July 2006

Living History: Nuxhall and Franco

Sixty-two years ago, a 15-year-old youngster from Hamilton, Ohio, became the youngest participant in a modern Major League game.  For all of Joe Nuxhall’s incredible contributions to the game of baseball, and for all he’s meant to the Reds and their fans, 100 years from now, Joe’s youthful debut will be the thing that keeps him in the history books (if they’re still using books then…LOL).  He will forever be the youngest player in big-league history.

Thirty-eight years after Joe’s debut, Julio Franco, born far from Hamilton in San Pedro De Macoris, Dominican Republic, made his Major League debut.  But it isn’t Franco’s debut that is historic — it’s what he did earlier this season.  The Mets first baseman, pinch hitter and ageless role model, hit a home run on April 20, 2006, at the age of 47 years and 240 days to become the oldest player to homer in a Major League game.  He’ll turn 48 on Aug. 23. Amazingly, he signed a TWO-year contract with the Mets before this season, so he’ll be a Met until he’s at least 49.  He hopes to play until he’s 50.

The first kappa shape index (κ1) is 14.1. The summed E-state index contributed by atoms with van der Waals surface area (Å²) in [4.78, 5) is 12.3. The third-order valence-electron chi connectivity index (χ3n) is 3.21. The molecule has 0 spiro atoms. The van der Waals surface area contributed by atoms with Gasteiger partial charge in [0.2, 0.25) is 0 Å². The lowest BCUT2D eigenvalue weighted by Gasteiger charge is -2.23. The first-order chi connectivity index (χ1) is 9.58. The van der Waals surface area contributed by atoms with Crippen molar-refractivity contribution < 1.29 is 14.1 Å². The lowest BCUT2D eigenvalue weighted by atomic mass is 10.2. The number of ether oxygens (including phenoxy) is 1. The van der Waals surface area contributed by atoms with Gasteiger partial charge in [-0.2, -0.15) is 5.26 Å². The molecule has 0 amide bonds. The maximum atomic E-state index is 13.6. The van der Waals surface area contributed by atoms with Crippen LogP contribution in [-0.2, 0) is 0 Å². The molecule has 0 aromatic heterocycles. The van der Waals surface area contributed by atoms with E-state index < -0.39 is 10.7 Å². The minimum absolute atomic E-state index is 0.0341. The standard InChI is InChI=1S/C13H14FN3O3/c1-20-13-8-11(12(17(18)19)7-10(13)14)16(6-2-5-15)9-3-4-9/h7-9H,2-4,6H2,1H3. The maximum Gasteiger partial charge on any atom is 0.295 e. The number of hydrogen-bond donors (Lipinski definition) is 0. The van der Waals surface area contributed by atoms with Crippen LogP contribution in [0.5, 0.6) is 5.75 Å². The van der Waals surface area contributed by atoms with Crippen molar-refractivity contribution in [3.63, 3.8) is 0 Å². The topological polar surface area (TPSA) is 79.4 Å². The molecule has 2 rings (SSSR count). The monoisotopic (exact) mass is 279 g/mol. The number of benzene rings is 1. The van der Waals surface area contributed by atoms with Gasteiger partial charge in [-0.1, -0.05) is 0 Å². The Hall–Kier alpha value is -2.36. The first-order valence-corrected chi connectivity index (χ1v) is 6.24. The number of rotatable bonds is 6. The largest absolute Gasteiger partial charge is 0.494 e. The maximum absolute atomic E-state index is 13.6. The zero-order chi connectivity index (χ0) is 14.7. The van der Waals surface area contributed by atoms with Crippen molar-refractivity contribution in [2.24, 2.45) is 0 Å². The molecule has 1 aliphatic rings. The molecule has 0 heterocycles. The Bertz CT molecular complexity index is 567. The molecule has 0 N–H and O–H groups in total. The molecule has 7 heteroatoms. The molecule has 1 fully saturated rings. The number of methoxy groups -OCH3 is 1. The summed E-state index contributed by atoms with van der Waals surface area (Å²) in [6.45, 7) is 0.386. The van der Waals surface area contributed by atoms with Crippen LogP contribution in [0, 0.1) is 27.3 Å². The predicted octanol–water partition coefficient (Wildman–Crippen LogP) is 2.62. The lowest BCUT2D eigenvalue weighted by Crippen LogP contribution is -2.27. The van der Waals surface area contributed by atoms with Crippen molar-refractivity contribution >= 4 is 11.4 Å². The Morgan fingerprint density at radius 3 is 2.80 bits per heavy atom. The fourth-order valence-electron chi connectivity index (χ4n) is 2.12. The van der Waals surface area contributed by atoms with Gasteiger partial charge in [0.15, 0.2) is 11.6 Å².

When the Mets were recently at Great American Ball Park, I thought it would be neat, and somewhat historic, to photograph the youngest player in history with the oldest man to hit a home run.  The irony, of course, is the younger man in the photo is the oldest to homer.  The older man in the photo is the youngest player ever, but you get the idea.

So here are a few shots, including a head-to-toe shot that can be downloaded for you to keep as an 8-by-10 piece of history.  Julio Franco and Joe Nuxhall.  Yet another piece of history in the birthplace of professional baseball:

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Franco would like to play till he’s 50. One of his teammates said he could probably play till he’s 55 (and still look like he’s 35). Here he is taking batting practice (for probably the 40,000th time…)